Wednesday, September 21, 2011

Just remember, if you and your chapter

are not servicing your community, you are not fulfilling the Founders' mission.

The Founders deeply wished to create an organization that viewed itself as "a part of" the general community rather than "apart from" the general community. They believed that each potential member should be judged by his own merits rather than his family background or affluence... without regard of race, nationality, skin tone or texture of hair. They wished and wanted the Fraternity to exist as part of even a greater brotherhood which would be devoted to the "inclusive we" rather than the "exclusive we".

From its inception, the Founders also conceived Phi Beta Sigma as a mechanism to deliver services to the general community. Rather than gaining skills to be utilized exclusively for themselves and their immediate families, the Founders of Phi Beta Sigma held a deep conviction that they should return their newly acquired skills to the communities from which they had come. This deep conviction was mirrored in the Fraternity's motto, "Culture For Service and Service For Humanity".

Fraternity mission statement

The brothers of Phi Beta Sigma are the Fraternity's most valuable resource and strength. They are the primary means by which Phi Beta Sigma objectives will be achieved. In Order to accomplish the Fraternity's objectives, it is essential that systems are instituted that effectively embody "Culture For Service and Service For Humanity" and promote Brotherhood Scholarship, and Service.

To optimize Phi Beta Sigma's effectiveness, the Fraternity will:

  • Ensure that the Fraternity programs are focused and committed to serving humanity.

  • Create an environment that respects the dignity and worth of each brother.

  • Exhibit integrity and ethical behavior in conducting the Fraternity's business.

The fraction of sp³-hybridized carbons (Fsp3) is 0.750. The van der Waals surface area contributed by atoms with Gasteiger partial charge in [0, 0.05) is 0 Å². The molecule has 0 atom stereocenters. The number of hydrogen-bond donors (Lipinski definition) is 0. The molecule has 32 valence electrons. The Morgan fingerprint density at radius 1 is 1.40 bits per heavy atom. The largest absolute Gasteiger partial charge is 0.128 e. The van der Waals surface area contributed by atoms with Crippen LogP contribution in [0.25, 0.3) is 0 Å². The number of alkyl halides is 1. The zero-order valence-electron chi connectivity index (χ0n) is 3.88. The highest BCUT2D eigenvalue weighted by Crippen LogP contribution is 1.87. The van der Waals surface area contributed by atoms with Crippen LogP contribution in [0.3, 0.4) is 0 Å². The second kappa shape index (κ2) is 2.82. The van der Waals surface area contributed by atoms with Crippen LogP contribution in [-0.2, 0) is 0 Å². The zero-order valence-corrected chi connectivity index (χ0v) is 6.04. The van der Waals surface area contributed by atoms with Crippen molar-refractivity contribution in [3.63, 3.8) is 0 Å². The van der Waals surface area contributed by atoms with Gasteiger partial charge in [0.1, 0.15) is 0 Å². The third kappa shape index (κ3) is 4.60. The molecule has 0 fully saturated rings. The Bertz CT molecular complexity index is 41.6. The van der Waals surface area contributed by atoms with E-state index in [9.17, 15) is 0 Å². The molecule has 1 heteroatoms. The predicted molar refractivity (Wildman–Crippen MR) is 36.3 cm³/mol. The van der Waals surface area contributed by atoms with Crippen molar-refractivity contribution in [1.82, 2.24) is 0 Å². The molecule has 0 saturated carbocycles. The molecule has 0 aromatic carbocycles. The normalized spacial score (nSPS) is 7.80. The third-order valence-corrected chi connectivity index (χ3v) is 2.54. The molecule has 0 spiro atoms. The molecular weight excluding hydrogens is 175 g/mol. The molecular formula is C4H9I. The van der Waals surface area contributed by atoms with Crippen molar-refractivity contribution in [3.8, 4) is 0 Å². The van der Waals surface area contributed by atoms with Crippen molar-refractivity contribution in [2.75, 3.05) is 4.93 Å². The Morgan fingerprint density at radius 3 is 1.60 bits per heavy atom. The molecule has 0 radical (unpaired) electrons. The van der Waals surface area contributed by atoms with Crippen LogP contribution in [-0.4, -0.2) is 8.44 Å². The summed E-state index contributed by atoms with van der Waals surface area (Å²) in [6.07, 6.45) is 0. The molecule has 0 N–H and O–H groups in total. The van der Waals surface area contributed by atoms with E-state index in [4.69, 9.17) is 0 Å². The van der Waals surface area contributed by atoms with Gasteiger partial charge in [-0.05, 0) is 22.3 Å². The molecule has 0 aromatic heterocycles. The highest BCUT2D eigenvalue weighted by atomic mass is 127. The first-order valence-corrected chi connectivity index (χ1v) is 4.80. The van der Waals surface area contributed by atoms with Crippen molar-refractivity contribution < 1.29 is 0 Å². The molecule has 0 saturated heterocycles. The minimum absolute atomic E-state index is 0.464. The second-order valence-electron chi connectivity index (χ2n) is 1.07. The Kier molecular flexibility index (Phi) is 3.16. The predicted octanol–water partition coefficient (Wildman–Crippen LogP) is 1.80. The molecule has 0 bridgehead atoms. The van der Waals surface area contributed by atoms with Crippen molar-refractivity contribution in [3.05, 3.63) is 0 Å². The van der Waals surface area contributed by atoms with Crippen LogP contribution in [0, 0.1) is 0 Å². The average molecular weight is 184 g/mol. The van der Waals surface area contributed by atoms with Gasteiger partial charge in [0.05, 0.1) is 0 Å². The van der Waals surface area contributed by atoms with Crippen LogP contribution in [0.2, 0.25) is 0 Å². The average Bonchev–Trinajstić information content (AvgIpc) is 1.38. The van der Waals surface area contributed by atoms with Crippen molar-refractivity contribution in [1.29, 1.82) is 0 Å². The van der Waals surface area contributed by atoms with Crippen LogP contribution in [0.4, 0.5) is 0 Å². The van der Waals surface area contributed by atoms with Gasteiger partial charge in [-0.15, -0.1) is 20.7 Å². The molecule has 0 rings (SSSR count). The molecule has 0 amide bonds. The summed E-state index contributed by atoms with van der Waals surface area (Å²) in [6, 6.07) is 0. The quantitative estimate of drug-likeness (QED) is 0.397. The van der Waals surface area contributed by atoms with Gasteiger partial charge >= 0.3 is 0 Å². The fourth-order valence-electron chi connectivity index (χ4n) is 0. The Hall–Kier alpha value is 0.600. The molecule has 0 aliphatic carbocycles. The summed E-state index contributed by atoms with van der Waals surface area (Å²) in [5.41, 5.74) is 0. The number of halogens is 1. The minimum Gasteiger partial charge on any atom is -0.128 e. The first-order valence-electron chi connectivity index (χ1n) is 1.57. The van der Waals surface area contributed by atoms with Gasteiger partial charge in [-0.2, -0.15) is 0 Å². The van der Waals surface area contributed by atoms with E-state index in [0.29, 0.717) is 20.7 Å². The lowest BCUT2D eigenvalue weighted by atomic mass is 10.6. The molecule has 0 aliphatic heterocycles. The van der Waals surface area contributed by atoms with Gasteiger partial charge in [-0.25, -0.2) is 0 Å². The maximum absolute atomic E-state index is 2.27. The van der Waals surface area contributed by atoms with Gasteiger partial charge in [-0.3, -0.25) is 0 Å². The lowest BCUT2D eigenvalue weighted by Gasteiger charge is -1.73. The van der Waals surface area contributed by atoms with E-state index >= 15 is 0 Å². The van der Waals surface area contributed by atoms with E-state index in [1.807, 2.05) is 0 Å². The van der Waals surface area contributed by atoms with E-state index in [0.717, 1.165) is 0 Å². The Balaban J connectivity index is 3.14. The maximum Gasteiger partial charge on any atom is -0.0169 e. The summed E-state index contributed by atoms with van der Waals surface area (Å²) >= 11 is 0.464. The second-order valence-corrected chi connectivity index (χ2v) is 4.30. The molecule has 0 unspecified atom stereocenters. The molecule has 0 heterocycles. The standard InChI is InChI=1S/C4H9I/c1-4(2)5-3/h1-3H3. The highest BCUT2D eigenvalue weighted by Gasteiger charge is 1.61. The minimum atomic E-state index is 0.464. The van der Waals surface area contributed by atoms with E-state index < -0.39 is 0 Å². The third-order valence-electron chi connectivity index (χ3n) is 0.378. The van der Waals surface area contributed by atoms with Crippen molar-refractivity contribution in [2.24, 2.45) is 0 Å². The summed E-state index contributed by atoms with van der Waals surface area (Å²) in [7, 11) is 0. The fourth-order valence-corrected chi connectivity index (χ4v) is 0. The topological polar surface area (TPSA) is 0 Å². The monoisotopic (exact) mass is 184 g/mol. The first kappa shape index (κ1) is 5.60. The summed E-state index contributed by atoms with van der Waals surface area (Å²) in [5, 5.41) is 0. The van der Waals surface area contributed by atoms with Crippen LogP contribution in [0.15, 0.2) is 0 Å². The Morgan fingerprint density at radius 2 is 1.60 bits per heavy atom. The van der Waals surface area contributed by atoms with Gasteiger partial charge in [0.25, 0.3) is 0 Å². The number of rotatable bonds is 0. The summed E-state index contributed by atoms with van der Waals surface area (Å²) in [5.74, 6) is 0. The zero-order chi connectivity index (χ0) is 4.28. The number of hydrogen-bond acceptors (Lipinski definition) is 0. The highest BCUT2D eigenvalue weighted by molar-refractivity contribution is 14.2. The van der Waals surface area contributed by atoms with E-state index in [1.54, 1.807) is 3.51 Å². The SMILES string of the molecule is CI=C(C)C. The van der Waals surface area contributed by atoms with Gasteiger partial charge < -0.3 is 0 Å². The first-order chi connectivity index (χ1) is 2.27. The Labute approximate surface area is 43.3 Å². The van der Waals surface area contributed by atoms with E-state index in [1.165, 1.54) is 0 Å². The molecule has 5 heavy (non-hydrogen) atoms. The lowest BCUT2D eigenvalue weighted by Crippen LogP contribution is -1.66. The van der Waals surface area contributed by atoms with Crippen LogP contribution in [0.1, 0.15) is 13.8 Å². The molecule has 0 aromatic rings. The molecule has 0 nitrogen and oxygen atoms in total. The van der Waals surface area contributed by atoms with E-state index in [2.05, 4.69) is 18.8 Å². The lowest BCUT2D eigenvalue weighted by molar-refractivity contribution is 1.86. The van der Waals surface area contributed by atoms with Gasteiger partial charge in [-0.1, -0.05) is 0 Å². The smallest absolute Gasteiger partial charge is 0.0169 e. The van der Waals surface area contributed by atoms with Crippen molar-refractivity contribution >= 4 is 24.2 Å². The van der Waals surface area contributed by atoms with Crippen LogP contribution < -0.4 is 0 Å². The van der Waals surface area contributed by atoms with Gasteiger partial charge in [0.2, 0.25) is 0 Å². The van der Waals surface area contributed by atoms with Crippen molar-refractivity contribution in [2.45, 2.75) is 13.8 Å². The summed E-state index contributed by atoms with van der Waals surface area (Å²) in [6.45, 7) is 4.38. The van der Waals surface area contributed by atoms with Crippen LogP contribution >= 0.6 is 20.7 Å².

• Serving as a model for all Greek-letter organizations.

  • Maintain and improve the Fraternity's technological literacy in order to better service its members and the community at large.

  • Foster and nurture our constitutional bond with Zeta Phi Beta Sorority, Inc.

  • Encourage a closer and mutually beneficial working relationship with fellow Greek-letter organizations, other community service organizations, business and government.

  • Strengthen and serve proactively, the Brotherhood. as a supportive resource that positively impacts the Fraternity's growth and financial solvency.

  • Reaffirm and maintain a strong commitment to Brotherhood. Scholarship and Service.

  • Select leaders who are committed and have demonstrated the ability to "lead".

Thursday, September 15, 2011

Sept 15, 1963

48 years ago today, four black girls were killed when a bomb went off during Sunday services at a Baptist church in Birmingham, Alabama, in the deadliest act of the civil rights era.

They would be in their mid-60's had the terrorist's bomb not exploded. Cynthia Wesley, 14, would be 62 today. Denise McNair, 11, would be 59 today. Carol Robertson and Addie Mae Collins, also 14 would be 62 today. Johnny Robinson, 16, and Virgil Wade, 13 were killed by the Birmingham Police while restoring order. They would be 64 and 61 respectively. Their deaths and lives lost were one of the many tragedies which was a part of the Civil Rights Movement.

The right to vote was not gained without sacrifice and loss.